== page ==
While we were told the election was being stolen in 2020, it was really Lake Mead.
In September 2020, just 3 days before the deadline, Mexico satisfied its debt by releasing its stored water at Amistad. At the time, Mexican President Obrador said that he was thankful to Donald Trump for being respectful on the issue of water.
“It is one of the things I have to thank President Trump for, that he has been respectful. Before they used to get involved, as if we were not free and sovereign, not anymore, and for that we are very thankful.”
In other words, thank you for not letting the cat out of the bag, Donald. Other than a great deal of consternation about the future of the water treaty immediately before and after Trump took office in 2016/2017, I can’t recall, nor can I find a single quote from Trump on this issue.
As a modest start, I propose the following:
- Immediate withdrawal from the U.S.-Mexico Water Treaty
- Shut down the water flow at the Morelos Dam currently being diverted into Mexico, and begin retaining the much-needed 1.5M acre-feet of water/year in Lake Mead and Lake Powell
- Cut off Mexican access to the Amistad and Falcon reservoirs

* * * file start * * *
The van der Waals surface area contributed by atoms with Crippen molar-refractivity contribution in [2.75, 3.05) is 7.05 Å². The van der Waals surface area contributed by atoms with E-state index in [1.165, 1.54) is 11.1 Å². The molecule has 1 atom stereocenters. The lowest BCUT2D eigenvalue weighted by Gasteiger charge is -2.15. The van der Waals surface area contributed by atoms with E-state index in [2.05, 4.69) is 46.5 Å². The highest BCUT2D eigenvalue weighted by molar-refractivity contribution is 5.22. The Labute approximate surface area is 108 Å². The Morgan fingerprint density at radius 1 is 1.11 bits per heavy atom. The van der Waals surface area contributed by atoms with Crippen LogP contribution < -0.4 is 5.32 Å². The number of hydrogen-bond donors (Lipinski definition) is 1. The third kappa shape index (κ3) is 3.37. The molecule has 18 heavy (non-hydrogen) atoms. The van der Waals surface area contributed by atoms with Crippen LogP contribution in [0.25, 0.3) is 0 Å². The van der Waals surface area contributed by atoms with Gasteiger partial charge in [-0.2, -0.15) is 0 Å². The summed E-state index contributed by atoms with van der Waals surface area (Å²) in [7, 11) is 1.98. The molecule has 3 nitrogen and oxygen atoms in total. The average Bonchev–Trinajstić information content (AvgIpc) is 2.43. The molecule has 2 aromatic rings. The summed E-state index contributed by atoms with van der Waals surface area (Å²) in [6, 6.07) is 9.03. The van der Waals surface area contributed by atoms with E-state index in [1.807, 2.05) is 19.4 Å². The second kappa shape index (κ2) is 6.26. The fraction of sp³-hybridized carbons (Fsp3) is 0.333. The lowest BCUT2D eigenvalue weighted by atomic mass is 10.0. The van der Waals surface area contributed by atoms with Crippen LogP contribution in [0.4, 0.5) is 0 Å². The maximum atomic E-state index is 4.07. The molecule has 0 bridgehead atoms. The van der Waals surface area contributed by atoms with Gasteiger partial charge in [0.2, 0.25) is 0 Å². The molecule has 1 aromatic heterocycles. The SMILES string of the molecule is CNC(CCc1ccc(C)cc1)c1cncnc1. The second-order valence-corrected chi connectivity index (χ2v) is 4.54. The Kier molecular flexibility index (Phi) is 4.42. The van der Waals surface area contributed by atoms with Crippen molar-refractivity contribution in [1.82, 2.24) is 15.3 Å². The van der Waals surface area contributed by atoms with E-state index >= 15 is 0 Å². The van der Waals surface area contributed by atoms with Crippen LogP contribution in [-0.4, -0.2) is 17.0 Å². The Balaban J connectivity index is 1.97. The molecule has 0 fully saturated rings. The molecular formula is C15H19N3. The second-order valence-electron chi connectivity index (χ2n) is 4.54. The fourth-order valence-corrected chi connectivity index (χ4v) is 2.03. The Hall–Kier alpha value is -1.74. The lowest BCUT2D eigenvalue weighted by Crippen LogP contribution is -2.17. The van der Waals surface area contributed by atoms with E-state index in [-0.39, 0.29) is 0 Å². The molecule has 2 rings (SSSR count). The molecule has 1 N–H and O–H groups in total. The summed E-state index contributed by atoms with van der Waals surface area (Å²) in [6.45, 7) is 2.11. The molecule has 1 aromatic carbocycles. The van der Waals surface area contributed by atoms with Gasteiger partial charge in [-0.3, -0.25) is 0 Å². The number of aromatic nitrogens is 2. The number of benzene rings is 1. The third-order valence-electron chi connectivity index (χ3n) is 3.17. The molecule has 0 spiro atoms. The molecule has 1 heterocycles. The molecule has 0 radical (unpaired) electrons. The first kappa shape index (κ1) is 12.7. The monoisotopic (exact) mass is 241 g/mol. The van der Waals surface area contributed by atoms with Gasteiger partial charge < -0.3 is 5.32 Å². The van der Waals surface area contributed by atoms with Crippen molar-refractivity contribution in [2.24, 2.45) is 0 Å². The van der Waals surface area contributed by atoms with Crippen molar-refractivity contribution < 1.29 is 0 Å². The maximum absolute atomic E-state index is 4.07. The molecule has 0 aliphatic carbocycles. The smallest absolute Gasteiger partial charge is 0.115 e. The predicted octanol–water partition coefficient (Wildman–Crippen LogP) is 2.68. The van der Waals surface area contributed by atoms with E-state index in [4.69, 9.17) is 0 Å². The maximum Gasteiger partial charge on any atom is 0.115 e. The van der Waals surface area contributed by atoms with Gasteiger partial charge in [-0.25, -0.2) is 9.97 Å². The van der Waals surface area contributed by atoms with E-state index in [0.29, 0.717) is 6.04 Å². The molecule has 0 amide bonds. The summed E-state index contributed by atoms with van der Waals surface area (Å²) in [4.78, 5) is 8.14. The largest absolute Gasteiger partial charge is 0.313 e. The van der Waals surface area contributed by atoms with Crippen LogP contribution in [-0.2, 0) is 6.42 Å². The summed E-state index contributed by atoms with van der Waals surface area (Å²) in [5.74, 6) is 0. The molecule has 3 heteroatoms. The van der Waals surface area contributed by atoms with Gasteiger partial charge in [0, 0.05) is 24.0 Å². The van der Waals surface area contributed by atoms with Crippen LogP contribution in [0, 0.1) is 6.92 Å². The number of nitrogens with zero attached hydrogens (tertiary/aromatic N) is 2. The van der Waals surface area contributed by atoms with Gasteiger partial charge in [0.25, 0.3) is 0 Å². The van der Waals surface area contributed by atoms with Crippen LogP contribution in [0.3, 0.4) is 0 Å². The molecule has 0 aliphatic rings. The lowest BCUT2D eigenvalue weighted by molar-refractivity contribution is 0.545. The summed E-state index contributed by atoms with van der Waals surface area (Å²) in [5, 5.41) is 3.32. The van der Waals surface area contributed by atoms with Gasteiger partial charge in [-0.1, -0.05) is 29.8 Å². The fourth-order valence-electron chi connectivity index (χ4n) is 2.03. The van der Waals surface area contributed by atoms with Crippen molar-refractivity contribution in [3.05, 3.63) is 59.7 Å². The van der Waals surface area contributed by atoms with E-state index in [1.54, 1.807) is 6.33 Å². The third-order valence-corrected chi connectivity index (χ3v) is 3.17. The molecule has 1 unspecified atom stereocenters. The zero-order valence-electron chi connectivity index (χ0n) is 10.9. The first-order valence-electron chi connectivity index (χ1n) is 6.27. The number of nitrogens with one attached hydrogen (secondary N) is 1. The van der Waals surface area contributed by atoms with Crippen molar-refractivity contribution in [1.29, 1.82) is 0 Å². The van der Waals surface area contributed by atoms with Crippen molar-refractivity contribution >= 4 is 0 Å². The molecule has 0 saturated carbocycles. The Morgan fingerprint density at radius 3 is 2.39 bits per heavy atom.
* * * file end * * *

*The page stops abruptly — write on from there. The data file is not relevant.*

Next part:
- Deploy 100,000 U.S. military personnel to the southern border
- Declare an indefinite immigration moratorium
- Recall military personnel from bases in Germany and Japan and begin construction of new bases every 50 miles along the southern border
- Order U.S. military personnel to shoot all drug, gun, and human smugglers who cross the border into the U.S.
- Initiate clandestine CIA operations to seek out and destroy cartels and cartel networks
- Tear down Donald Trump’s border wall and sell it for scrap
- Order the Army Corps of Engineers to begin construction of a 100 feet high cement wall running the full length of the Mexican side of the Rio Grande to protect our border and our water
- Schedule a join conference call with the Mexican President and Canadian Prime Minister and inform them that the United States is rescinding the NAFTA agreement effective immediately
- Begin immediate and expedited deportations of anyone not in the United States prior to the passage 1965 Hart-Celler Act
As we uncovered on FTN over 3 years ago, there is black letter law – Public Law 85-804 (50 U.S.C. §§ 1431-35) – already in existence that would enable the president to devote unlimited funding toward these projects. In fact, President Biden invoked this very statute to legally devote the virtually unlimited funding and resources it did, without Congress, to spur government action around COVID-19.
None of these steps require any changes to existing law, they do not require an emergency declaration, nor do they require authorization from Congress. The president doesn’t have to make a proclamation or invoke the Insurrection Act. He must simply act.